Petersen Automotive Museum Opens Vault to Public for the First Time


  • 1939 Bugatti Picture

    1939 Bugatti Picture

    A 1939 Bugatti given to the Shah of Iran as a wedding present is one of the treasures in the Petersen Automotive Museum's vault. | December 14, 2012

2 Photos

Just the Facts:
  • The Petersen Automotive Museum, for the first time in its history, is allowing the public to tour its famous vault, which houses more than half of the museum's collection.
  • Tucked into the vault are such vehicles as a rare Jaguar XKSS formerly owned by Steve McQueen and a Volkswagen Beetle driven by Lindsay Lohan.
  • Guided tours will run through January 6, after which the vault will once again remain accessible only to museum staff and special guests.

LOS ANGELES — The Petersen Automotive Museum, for the first time in its history, is allowing the public to tour its famous vault, which houses more than half of the museum's collection.

Tucked into the vault are such vehicles as a rare Jaguar XKSS formerly owned by Steve McQueen and a Volkswagen Beetle driven by Lindsay Lohan in Herbie Fully Loaded.

Other noteworthy vehicles include a one-of-a-kind 1925 "Round Door" Rolls-Royce Phantom, a 1939 Bugatti given to the Shah of Iran as a wedding present and a Ferrari given to Henry Ford II by Enzo Ferrari.

Guided tours will run only through January 6, after which the vault will once again remain accessible only to museum staff and special guests.

The main floors of the museum are able to hold only about 150 vehicles at any given time, but the entire collection comprises more than twice that number, with most of them stored underground in the vault, which runs the entire length of the 300,000-square-foot building.

The vault has become legendary among regular museum-goers, who have often asked for tours, but until now it has been strictly off-limits, except to employees and special guests.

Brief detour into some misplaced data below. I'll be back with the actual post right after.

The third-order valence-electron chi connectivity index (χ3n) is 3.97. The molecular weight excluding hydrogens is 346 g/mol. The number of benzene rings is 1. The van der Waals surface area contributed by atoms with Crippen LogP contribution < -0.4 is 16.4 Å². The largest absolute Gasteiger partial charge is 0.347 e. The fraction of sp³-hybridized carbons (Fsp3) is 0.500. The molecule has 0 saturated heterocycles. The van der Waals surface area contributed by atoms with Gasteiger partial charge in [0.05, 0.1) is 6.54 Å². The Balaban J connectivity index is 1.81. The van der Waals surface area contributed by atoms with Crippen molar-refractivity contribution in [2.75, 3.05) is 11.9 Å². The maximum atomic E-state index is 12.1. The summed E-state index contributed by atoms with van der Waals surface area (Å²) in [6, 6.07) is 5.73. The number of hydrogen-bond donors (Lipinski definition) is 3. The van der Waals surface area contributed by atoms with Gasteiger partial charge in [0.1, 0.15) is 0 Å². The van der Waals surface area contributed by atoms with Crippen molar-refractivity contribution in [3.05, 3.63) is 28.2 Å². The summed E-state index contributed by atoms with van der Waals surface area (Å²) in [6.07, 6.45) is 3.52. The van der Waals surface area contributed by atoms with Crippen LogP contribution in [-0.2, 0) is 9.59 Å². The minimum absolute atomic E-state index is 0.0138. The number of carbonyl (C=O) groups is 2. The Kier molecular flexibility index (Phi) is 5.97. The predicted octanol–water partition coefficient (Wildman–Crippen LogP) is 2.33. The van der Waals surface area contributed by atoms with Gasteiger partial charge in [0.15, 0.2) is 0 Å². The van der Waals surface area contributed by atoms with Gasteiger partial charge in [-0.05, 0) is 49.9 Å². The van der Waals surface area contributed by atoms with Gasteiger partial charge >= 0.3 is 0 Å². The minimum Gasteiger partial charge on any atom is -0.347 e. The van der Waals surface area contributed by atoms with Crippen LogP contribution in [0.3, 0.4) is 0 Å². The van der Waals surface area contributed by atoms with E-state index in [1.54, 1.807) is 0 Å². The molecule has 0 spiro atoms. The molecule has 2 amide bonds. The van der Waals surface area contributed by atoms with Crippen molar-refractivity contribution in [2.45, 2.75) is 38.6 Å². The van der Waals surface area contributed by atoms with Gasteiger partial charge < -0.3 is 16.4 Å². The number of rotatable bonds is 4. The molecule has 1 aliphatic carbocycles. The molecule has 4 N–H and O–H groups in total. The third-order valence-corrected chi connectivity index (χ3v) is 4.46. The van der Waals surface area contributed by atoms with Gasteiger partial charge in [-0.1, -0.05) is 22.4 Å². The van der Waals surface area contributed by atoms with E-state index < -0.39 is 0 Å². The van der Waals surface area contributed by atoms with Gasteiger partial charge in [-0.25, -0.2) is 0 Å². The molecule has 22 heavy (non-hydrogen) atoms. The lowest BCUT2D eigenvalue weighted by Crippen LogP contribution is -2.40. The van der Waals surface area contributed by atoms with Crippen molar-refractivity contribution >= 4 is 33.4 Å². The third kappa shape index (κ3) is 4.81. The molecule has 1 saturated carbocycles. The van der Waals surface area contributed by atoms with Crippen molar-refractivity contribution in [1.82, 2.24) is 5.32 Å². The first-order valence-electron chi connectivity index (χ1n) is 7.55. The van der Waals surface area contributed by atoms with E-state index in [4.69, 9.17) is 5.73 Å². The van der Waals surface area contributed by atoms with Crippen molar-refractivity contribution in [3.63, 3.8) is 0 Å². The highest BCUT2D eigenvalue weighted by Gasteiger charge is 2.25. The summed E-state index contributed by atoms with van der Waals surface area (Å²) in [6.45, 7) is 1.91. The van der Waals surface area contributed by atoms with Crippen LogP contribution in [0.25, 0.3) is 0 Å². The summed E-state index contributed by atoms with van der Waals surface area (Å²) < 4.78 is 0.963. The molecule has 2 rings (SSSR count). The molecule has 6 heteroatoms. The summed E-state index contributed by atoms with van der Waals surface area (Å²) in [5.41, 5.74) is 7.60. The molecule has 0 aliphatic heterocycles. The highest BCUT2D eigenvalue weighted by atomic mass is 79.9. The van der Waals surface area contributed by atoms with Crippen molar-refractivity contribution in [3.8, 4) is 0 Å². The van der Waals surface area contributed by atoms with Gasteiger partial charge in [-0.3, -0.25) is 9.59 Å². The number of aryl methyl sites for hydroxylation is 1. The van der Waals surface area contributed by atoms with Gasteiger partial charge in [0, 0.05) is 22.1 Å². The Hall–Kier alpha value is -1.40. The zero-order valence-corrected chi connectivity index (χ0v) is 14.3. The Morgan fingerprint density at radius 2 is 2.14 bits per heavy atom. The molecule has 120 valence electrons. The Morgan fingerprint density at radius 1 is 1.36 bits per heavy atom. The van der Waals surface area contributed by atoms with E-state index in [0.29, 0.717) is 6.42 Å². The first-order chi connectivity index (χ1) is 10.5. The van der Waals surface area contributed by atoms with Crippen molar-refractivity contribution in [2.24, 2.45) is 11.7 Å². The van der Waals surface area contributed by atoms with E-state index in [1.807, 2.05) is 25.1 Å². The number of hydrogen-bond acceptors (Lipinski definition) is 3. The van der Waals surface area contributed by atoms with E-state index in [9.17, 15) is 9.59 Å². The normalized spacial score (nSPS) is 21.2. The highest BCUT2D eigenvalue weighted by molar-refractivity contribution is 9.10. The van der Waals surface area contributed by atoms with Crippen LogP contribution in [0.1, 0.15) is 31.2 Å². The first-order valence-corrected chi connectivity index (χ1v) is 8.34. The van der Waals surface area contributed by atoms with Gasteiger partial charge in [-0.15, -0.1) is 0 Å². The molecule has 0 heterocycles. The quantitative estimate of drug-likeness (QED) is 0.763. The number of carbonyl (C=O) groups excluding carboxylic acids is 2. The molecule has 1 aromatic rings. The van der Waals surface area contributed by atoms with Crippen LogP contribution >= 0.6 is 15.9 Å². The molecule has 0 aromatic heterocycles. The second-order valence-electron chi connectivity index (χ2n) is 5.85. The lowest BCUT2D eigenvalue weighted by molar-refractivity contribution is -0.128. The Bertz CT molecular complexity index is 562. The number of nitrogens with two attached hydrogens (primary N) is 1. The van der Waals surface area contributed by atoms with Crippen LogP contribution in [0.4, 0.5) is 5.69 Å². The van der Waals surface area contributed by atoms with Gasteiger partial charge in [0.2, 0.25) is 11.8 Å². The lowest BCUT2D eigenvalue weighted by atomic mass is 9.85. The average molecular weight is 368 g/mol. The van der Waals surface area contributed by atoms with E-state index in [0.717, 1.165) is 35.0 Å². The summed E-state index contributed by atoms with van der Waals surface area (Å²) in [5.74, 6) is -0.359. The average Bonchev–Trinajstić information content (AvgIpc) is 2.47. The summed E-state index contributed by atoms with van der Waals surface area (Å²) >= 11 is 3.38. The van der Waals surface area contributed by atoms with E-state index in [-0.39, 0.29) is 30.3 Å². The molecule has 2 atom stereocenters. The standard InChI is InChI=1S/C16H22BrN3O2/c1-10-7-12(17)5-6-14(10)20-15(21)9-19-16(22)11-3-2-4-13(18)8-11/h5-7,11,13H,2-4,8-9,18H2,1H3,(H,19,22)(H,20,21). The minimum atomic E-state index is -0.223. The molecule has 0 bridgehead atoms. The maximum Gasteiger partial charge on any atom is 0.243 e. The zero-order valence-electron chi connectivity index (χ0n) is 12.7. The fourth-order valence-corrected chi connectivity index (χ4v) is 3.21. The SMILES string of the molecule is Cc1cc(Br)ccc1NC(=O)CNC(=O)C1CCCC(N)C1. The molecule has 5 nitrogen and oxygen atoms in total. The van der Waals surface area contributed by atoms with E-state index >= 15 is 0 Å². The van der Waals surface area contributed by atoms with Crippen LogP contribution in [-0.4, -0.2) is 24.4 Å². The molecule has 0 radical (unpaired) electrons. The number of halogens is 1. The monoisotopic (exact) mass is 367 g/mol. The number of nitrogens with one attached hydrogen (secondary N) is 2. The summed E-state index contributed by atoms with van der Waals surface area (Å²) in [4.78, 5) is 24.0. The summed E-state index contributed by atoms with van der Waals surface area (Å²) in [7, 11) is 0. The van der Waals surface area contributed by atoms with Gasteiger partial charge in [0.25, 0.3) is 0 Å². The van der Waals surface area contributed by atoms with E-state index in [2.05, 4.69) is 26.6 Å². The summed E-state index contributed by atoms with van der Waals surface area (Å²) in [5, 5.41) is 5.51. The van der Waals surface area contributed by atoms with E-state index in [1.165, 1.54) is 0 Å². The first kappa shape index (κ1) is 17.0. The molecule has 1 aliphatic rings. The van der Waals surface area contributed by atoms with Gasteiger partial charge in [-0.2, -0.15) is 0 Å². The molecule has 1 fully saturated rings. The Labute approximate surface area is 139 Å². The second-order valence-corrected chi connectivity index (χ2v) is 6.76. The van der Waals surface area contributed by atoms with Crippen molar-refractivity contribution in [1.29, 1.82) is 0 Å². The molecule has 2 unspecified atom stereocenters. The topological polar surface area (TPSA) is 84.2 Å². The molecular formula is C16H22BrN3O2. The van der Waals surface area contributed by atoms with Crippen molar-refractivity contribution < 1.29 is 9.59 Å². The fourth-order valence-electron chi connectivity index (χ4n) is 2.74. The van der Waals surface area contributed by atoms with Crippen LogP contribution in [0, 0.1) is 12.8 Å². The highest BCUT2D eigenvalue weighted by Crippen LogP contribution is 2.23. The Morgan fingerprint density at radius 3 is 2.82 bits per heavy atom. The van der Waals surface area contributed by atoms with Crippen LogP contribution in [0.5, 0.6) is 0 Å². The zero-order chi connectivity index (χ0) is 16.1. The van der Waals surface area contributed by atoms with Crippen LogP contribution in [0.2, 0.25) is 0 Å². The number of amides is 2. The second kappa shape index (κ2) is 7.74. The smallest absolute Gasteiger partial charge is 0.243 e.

The Petersen Automotive Museum, one of the largest in the world, was founded by publishing giant Robert E. Petersen, whose stable of 36 monthly magazines included Hot Rod, Motor Trend, Rod & Custom, and Car Craft.

Petersen, a Los Angeles native, returned home from service in the Army Air Corps in World War II and quickly became swept up in the burgeoning California car culture. He published the first issue of Hot Rod in January 1948, and rode his motorcycle to racetracks and retail outlets around the state, selling the magazine for 25 cents.

Other publications followed, and as his empire grew, so did his collection of vehicles and automotive memorabilia. In June of 1994, he and his wife, Margie, along with a group of supportive friends, opened the museum to house both Petersen's private collection and vehicles on loan from various institutions and individuals.

The treasures include a collection of vintage Southern California hot rods, a Popemobile, a Hot Wheels toy display and Elvis Presley's 1971 De Tomaso Pantera.

The vault will open for tours on December 15. An additional ticket purchase of $25 is required and includes access to the vault.

Edmunds says: The only downside is that photography is not permitted.

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